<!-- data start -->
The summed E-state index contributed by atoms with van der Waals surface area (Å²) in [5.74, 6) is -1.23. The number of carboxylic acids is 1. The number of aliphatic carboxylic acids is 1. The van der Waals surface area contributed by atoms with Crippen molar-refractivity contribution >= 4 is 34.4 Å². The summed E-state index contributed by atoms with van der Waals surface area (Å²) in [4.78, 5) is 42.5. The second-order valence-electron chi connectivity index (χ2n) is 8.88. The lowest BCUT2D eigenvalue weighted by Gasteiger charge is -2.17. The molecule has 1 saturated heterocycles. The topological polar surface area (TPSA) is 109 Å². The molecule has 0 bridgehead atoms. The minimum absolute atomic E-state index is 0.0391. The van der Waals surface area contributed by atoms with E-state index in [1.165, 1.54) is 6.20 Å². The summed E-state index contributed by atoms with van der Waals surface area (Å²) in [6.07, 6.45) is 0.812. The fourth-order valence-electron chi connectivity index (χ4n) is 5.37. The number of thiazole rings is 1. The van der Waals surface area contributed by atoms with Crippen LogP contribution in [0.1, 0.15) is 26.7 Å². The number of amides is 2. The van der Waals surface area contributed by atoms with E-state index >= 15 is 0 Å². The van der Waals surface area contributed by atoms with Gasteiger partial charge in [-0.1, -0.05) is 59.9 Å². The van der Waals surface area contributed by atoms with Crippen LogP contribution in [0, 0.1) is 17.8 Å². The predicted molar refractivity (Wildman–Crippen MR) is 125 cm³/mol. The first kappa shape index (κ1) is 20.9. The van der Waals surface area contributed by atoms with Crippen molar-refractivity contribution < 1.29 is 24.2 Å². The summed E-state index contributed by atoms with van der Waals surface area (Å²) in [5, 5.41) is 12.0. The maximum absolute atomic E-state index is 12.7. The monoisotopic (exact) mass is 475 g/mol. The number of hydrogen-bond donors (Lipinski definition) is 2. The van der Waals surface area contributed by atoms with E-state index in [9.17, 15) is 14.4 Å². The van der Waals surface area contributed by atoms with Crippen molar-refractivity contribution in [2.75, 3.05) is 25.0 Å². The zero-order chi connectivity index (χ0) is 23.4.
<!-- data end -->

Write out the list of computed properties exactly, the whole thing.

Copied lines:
The summed E-state index contributed by atoms with van der Waals surface area (Å²) in [5.74, 6) is -1.23. The number of carboxylic acids is 1. The number of aliphatic carboxylic acids is 1. The van der Waals surface area contributed by atoms with Crippen molar-refractivity contribution >= 4 is 34.4 Å². The summed E-state index contributed by atoms with van der Waals surface area (Å²) in [4.78, 5) is 42.5. The second-order valence-electron chi connectivity index (χ2n) is 8.88. The lowest BCUT2D eigenvalue weighted by Gasteiger charge is -2.17. The molecule has 1 saturated heterocycles. The topological polar surface area (TPSA) is 109 Å². The molecule has 0 bridgehead atoms. The minimum absolute atomic E-state index is 0.0391. The van der Waals surface area contributed by atoms with E-state index in [1.165, 1.54) is 6.20 Å². The summed E-state index contributed by atoms with van der Waals surface area (Å²) in [6.07, 6.45) is 0.812. The fourth-order valence-electron chi connectivity index (χ4n) is 5.37. The number of thiazole rings is 1. The van der Waals surface area contributed by atoms with Crippen LogP contribution in [0.1, 0.15) is 26.7 Å². The number of amides is 2. The van der Waals surface area contributed by atoms with E-state index >= 15 is 0 Å². The van der Waals surface area contributed by atoms with Gasteiger partial charge in [-0.1, -0.05) is 59.9 Å². The van der Waals surface area contributed by atoms with Crippen LogP contribution in [0, 0.1) is 17.8 Å². The predicted molar refractivity (Wildman–Crippen MR) is 125 cm³/mol. The first kappa shape index (κ1) is 20.9. The van der Waals surface area contributed by atoms with Crippen molar-refractivity contribution < 1.29 is 24.2 Å². The summed E-state index contributed by atoms with van der Waals surface area (Å²) in [5, 5.41) is 12.0. The maximum absolute atomic E-state index is 12.7. The monoisotopic (exact) mass is 475 g/mol. The number of hydrogen-bond donors (Lipinski definition) is 2. The van der Waals surface area contributed by atoms with E-state index in [9.17, 15) is 14.4 Å². The van der Waals surface area contributed by atoms with Crippen molar-refractivity contribution in [2.75, 3.05) is 25.0 Å². The zero-order chi connectivity index (χ0) is 23.4.